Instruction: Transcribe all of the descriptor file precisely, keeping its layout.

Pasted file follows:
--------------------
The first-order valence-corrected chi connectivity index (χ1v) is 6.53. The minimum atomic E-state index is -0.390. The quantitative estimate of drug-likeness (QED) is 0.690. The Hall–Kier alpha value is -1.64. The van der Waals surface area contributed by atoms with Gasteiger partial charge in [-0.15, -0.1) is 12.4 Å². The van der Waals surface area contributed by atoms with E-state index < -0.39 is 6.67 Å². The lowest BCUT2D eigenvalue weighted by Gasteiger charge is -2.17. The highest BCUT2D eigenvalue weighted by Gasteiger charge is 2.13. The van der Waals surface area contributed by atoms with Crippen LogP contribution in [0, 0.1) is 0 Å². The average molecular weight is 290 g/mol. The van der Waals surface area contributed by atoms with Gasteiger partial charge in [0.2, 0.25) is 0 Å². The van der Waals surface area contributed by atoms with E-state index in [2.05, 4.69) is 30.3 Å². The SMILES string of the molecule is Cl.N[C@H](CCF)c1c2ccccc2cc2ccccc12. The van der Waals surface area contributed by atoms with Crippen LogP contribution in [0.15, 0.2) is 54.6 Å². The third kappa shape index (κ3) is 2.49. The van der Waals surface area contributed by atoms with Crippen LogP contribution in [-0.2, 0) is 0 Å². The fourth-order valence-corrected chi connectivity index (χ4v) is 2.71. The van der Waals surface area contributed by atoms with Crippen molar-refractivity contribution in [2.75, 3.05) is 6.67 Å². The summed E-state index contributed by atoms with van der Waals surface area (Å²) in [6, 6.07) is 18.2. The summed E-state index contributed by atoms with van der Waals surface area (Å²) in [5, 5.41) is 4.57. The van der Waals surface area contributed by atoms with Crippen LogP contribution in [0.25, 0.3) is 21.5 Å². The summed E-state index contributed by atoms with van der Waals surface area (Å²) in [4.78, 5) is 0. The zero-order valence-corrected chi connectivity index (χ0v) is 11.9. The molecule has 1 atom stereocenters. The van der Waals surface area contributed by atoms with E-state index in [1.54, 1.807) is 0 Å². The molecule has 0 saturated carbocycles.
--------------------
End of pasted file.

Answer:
The first-order valence-corrected chi connectivity index (χ1v) is 6.53. The minimum atomic E-state index is -0.390. The quantitative estimate of drug-likeness (QED) is 0.690. The Hall–Kier alpha value is -1.64. The van der Waals surface area contributed by atoms with Gasteiger partial charge in [-0.15, -0.1) is 12.4 Å². The van der Waals surface area contributed by atoms with E-state index < -0.39 is 6.67 Å². The lowest BCUT2D eigenvalue weighted by Gasteiger charge is -2.17. The highest BCUT2D eigenvalue weighted by Gasteiger charge is 2.13. The van der Waals surface area contributed by atoms with Crippen LogP contribution in [0, 0.1) is 0 Å². The average molecular weight is 290 g/mol. The van der Waals surface area contributed by atoms with Gasteiger partial charge in [0.2, 0.25) is 0 Å². The van der Waals surface area contributed by atoms with E-state index in [2.05, 4.69) is 30.3 Å². The SMILES string of the molecule is Cl.N[C@H](CCF)c1c2ccccc2cc2ccccc12. The van der Waals surface area contributed by atoms with Crippen LogP contribution in [0.15, 0.2) is 54.6 Å². The third kappa shape index (κ3) is 2.49. The van der Waals surface area contributed by atoms with Crippen LogP contribution in [-0.2, 0) is 0 Å². The fourth-order valence-corrected chi connectivity index (χ4v) is 2.71. The van der Waals surface area contributed by atoms with Crippen molar-refractivity contribution in [2.75, 3.05) is 6.67 Å². The summed E-state index contributed by atoms with van der Waals surface area (Å²) in [6, 6.07) is 18.2. The summed E-state index contributed by atoms with van der Waals surface area (Å²) in [5, 5.41) is 4.57. The van der Waals surface area contributed by atoms with Crippen LogP contribution in [0.25, 0.3) is 21.5 Å². The summed E-state index contributed by atoms with van der Waals surface area (Å²) in [4.78, 5) is 0. The zero-order valence-corrected chi connectivity index (χ0v) is 11.9. The molecule has 1 atom stereocenters. The van der Waals surface area contributed by atoms with E-state index in [1.54, 1.807) is 0 Å². The molecule has 0 saturated carbocycles.